Your role as Technical Director at Square Enix London Studios is multifaceted! Please give us some insight into your involvement in development and management.
DC: I oversee all technical development for our 3rd party titles on the Western side of the business. These are titles that are developed by external studios that we partner up with to provide a variety of games such as Life is Strange and Just Cause 3 that we released recently. On a day-to-day basis, I oversee the development of the games from a technical aspect, recommending solutions and providing advice to the producers on the project. My role overlaps a little with production, QA and R&D in terms of pipeline approach, optimized workflow, setups and strategies for successful game launch. Being a Technical Director at Square Enix London Studios also means that I work closely with our execs in terms of cooperate IT, Online, Online Infrastructure and support, Mobile and Analytics groups. I’m involved in game acquisition as well as long term franchise growth. There is a lot of work in publishing and it doesn’t end at launch!
Danielle Cheah, Technical Director
Rise of the Tomb Raider included a groundbreaking music score featuring a procedural percussion system. Do you envision procedural music and sound becoming more prominent in the future? What are some of the advantages and challenges?
DC: Whilst I am not directly involved with the Tomb Raider franchise as Crystal Dynamics is an internal Square Enix studio, I can say that there is a trend to have procedural system in modern games and audio is something that is of interest. It all depends on the needs of the game design, but for certain user-control-based games with strong action pacing, procedural audio is definitely an additional layer that can provide an immersive experience. It is a subtle effect – not all players will notice it, but they will definitely feel the advantages. Any form of audio added to a game is an art form on its own – from VO to the main score. There are different challenges for each game to get the music and sound right, but getting it right is necessary to make a high-quality game.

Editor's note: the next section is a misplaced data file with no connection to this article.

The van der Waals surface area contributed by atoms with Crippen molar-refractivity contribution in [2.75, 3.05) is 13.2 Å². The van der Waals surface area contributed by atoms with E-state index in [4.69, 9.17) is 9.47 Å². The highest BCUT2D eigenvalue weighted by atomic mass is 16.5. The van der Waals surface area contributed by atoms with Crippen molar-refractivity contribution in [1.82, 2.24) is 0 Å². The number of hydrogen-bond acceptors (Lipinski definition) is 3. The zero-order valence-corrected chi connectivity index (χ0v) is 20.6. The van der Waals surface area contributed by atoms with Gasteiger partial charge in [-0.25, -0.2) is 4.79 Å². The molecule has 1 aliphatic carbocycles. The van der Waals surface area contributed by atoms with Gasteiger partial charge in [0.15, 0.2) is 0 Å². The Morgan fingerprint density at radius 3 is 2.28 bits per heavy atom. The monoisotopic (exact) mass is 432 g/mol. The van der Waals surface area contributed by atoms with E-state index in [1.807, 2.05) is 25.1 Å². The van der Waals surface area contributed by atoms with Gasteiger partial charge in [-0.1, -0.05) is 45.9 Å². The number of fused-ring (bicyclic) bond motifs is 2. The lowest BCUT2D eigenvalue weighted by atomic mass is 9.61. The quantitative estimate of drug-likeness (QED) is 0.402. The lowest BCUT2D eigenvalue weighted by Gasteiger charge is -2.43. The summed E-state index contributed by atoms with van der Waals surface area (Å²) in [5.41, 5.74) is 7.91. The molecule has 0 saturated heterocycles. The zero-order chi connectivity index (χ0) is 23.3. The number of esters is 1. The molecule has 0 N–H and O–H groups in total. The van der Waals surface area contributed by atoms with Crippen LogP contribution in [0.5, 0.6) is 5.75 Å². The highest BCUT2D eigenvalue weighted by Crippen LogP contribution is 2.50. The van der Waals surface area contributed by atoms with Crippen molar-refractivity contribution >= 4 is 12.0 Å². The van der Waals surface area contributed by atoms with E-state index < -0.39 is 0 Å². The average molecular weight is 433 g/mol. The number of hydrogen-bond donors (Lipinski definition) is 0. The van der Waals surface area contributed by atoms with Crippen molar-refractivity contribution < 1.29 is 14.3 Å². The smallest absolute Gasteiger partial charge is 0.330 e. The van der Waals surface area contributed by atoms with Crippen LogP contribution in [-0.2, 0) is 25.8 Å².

Focusing first on the most important scenes or areas and moving on to filling up the whole game takes a lot of time and iteration. The advantages to procedural audio is that (1) we will get a game that is fully covered, (2) music scores are extended and non-repetitive, (3) beautiful cross-fades, and (4) we can break the tempo barrier. On top of all of that, we are able to provide a rich responsive experience to the player’s actions, which is always fulfilling both as a developer and as a gamer.
What are some of the key features and needed functionality that you and your development teams consider when making audio and video middleware choices?
DC: Part of my role as a Technical Director is to evaluate solutions and provide recommendations. I will evaluate the solution from both a production and technical perspective because choices depend on the technical requirements, the game needs, production timeline and cost. I evaluate solutions relative to other middleware/competitors in the market. I take into consideration the audio engine feature sets, editors and pipeline features, ease of use, integration and support, cross platform support, performance, asset management, ability to customize, etc. The audio features should be a standard list of features that allow audio and sound manipulation, authoring, implementing and platform support.
Looking forward to your new projects and emerging platforms like VR, what will be the most important audio and video middleware functionality and features for Square Enix London Studios?
DC: The key consideration for us is that the tools, pipeline, and features are more advanced or on par with the best middleware products available. The other key element is the support we get from the middleware team and cross platform support. Features that are interesting for new projects are spacial audio, procedural audio, better compression, hi res audio, and dynamic streamed assets.